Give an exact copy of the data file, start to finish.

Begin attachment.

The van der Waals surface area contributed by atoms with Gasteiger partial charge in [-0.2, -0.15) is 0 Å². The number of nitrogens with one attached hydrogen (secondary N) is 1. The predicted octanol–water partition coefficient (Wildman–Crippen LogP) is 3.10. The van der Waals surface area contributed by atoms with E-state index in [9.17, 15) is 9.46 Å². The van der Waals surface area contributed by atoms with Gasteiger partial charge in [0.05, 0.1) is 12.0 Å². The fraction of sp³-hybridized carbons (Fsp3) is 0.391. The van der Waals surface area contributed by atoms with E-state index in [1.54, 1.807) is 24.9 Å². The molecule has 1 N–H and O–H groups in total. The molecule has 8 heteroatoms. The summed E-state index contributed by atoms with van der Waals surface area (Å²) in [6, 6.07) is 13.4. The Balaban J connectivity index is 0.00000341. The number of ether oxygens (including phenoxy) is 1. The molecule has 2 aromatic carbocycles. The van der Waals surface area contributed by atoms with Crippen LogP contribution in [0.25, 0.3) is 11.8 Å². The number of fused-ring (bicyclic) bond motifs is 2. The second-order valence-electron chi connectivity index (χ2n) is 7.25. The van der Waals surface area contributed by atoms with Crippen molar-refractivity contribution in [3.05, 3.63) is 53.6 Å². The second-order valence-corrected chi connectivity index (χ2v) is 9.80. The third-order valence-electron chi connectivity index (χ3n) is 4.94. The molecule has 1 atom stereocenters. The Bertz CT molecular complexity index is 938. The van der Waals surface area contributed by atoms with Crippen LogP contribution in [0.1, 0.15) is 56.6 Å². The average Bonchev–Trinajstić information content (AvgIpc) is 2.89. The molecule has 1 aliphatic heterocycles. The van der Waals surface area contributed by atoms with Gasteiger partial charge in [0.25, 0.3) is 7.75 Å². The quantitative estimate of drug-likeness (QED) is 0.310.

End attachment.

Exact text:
The van der Waals surface area contributed by atoms with Gasteiger partial charge in [-0.2, -0.15) is 0 Å². The number of nitrogens with one attached hydrogen (secondary N) is 1. The predicted octanol–water partition coefficient (Wildman–Crippen LogP) is 3.10. The van der Waals surface area contributed by atoms with E-state index in [9.17, 15) is 9.46 Å². The van der Waals surface area contributed by atoms with Gasteiger partial charge in [0.05, 0.1) is 12.0 Å². The fraction of sp³-hybridized carbons (Fsp3) is 0.391. The van der Waals surface area contributed by atoms with E-state index in [1.54, 1.807) is 24.9 Å². The molecule has 1 N–H and O–H groups in total. The molecule has 8 heteroatoms. The summed E-state index contributed by atoms with van der Waals surface area (Å²) in [6, 6.07) is 13.4. The Balaban J connectivity index is 0.00000341. The number of ether oxygens (including phenoxy) is 1. The molecule has 2 aromatic carbocycles. The van der Waals surface area contributed by atoms with Crippen LogP contribution in [0.25, 0.3) is 11.8 Å². The number of fused-ring (bicyclic) bond motifs is 2. The second-order valence-electron chi connectivity index (χ2n) is 7.25. The van der Waals surface area contributed by atoms with Crippen molar-refractivity contribution in [3.05, 3.63) is 53.6 Å². The second-order valence-corrected chi connectivity index (χ2v) is 9.80. The third-order valence-electron chi connectivity index (χ3n) is 4.94. The molecule has 1 atom stereocenters. The Bertz CT molecular complexity index is 938. The van der Waals surface area contributed by atoms with Crippen LogP contribution in [0.1, 0.15) is 56.6 Å². The average Bonchev–Trinajstić information content (AvgIpc) is 2.89. The molecule has 1 aliphatic heterocycles. The van der Waals surface area contributed by atoms with Gasteiger partial charge in [0.25, 0.3) is 7.75 Å². The quantitative estimate of drug-likeness (QED) is 0.310.